Story: When was New Zealand first settled?

Page 5. Rat bones

All images & media in this story

The Pacific rat – an earlier arrival?

The Pacific rat, known to Māori as kiore, is a poor swimmer and could only have arrived in New Zealand with humans. In the mid-1990s a scientist radiocarbon-dated Pacific rat bones excavated from caves in both the North and South islands, and came up with dates as early as 50–150 CE. This meant that humans must also have arrived by this time, some of them with rats on board. The discovery was a scientific bombshell and the possibility of such an early arrival caused hot debate.

In a Hawke’s Bay cave known as the Hukanui rock overhang, a single rat bone, reportedly found beneath the ash layer from the Taupō eruption of 232 CE, returned a radiocarbon date of 134–320. This was consistent with its position below the ash layer. The bone, which was excavated in 1959 by an amateur archaeologist, lay in a matchbox in the Dominion Museum for 40 years before it was dated. How the bone got beneath the 232 Taupō ash layer is still in dispute.

However, a second rat bone from the Taupō ash layer at the Hukanui rock overhang was dated at around 1300, and a pigeon bone from the same layer was dated at 3,000 years old. As bones in undisturbed sediment layers should be about the same age, this raised some difficult questions. The veracity of the ‘matchbox bone’ is still being debated.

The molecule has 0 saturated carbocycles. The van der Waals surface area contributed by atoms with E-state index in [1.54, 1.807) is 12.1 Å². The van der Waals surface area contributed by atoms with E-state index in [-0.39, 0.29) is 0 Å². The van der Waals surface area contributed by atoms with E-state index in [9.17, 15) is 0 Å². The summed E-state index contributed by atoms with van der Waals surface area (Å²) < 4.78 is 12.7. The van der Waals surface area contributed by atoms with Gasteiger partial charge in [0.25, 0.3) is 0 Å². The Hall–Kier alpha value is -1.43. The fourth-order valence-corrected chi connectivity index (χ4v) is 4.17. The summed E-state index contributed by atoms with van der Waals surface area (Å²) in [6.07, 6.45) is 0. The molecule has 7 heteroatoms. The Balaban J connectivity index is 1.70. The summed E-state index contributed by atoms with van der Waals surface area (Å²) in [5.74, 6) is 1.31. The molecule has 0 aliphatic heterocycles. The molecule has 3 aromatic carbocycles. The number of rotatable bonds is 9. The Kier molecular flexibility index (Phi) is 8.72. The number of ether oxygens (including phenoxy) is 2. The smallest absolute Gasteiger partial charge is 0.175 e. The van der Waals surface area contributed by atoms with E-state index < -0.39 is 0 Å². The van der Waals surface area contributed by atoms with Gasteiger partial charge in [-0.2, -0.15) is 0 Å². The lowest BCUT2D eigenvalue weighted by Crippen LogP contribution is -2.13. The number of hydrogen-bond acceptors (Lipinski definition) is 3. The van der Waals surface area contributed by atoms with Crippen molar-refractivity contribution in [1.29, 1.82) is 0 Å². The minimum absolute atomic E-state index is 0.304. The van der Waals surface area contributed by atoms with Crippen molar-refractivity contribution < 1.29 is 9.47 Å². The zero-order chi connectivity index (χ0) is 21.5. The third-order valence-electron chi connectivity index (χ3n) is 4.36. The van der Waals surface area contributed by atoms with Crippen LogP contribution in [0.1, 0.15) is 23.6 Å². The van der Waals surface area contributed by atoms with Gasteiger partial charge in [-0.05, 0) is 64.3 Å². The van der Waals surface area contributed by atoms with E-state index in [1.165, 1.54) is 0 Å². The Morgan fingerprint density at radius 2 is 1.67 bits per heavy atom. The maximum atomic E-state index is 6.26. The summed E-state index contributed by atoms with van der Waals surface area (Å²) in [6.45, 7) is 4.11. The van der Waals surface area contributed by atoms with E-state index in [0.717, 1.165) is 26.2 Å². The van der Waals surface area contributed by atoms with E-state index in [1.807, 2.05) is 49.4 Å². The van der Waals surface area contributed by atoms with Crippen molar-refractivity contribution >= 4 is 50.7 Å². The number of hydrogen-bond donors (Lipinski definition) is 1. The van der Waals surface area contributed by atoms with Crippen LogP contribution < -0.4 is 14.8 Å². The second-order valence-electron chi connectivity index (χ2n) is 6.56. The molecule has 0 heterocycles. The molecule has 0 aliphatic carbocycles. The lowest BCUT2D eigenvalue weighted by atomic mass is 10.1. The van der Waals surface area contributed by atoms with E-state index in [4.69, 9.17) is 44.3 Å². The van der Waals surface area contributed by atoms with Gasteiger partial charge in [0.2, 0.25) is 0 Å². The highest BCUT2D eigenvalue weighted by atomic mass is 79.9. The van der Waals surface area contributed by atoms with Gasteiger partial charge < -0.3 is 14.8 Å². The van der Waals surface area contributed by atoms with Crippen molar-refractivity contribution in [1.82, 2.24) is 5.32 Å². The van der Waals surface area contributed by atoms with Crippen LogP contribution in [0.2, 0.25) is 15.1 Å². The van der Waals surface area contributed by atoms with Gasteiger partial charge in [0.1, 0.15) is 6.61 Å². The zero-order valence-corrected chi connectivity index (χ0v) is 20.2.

Can rat bones be trusted?

Researchers such as Atholl Anderson haved raised questions about the reliability of rat bones for radiocarbon dating, including:

  • Could burrowing animals have moved the rat bones beneath sediment layers?
  • Bones from some cave sites gave dates that differed by hundreds of years from the known dates of the layers from which they were unearthed. This suggested that there was something wrong with the rat dates.
  • Laboratories might not have prepared the rat bones correctly before dating them or the bones were somehow contaminated during the dating procedure.
  • The bones might contain old carbon that the rat had intercepted through the food chain.

If people did arrive as early as 50–150, and introduced the rat, they either died out or did not stay, as there are no other traces of human settlement until 1250–1300.

How to cite this page:

Geoff Irwin and Carl Walrond, 'When was New Zealand first settled? - Rat bones', Te Ara - the Encyclopedia of New Zealand, (accessed 14 April 2024)

Story by Geoff Irwin and Carl Walrond, published 8 Feb 2005, updated 1 May 2016